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I read this very well though out post

What "things" can be injected into others in Angular.js?

and was curious since I've been told the use the resolve property to make xhr's and to use services to help with these calls. How does the resolve property in this code work? At what point is the $injector invoked?

    .state("eventIndex", {
      url: "/events", 
      views: {
        "main": {
          controller: "EventsCtrl",
          templateUrl: "assets/events/index.html"
      resolve: {
        events: ['EventService', function(Event){
                  return Event.allEvents()
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1 Answer 1

up vote 1 down vote accepted

If your question is: which part of the code is to be invoked by the $injector?

Answer: The config function, the events function (although this is technically declared as an array in your code, from AngularJS's perspective, it's an annotated function), and the EventsCtrl function.

If your question is: when is the resolve() method is invoked?

Answer: ui-router first fires $stateChangeStart and you have a chance to cancel the navigation; if not, it will attempt to resolve all objects declared in resolve by calling $injector.invoke() and getting back promises (if not, they will be wrapped in promises).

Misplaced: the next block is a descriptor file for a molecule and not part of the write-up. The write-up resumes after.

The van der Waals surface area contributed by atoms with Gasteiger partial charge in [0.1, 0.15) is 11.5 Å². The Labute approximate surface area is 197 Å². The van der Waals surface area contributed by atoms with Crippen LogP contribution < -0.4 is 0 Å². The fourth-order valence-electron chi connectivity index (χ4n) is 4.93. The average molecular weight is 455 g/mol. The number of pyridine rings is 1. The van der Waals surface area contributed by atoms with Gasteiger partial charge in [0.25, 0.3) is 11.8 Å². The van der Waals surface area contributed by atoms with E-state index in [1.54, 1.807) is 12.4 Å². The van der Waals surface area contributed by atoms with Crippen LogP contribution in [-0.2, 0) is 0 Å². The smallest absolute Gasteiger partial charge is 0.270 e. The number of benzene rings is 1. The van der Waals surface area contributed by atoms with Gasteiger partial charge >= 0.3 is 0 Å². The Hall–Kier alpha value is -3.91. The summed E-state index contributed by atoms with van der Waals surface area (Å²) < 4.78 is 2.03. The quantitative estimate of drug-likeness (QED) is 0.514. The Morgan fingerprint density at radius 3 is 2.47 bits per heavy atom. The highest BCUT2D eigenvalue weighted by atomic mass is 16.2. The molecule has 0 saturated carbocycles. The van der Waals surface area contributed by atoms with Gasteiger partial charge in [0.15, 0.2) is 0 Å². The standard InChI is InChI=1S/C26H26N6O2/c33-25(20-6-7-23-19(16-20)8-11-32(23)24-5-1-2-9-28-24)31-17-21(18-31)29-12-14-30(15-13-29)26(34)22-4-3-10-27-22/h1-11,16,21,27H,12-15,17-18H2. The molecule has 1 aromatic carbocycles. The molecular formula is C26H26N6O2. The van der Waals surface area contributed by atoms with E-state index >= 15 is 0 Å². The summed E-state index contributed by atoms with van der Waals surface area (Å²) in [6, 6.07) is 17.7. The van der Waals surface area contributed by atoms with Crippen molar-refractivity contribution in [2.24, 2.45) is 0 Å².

Once all promises are resolved (or rejected), ui-router users $injector to invoke onExit of previous state and onEnter of current state before firing $stateChangeSuccess (or $stateChangeError in the case of rejection).

ui-view directive listens for $stateChangeSuccess in order to load view, instantiate controller with $controller provider (which internally uses $injector.instantiate, which in turn uses $injector.invoke, to create the controller instance).

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Ahh ok so the while $injector.invoke() is never run for 'app.config' functions it is run for the resolve property of a config function. Thanks for this answer, learned a lot! – jvans Sep 8 '13 at 13:39
$injector.invoke is indeed used to execute app.config, but that's very early in the cycle (during module loading). Plus the $injector used for config() is a different injector than the normal $injector, it's the provider $injector (so you can only inject providers, not provider instances). State resolution happens much later than that, i.e. after $locationChangeSuccess fired by $location provider. Basically, any method that you declare dependencies is executed with $injector.invoke(). – Buu Nguyen Sep 8 '13 at 14:50

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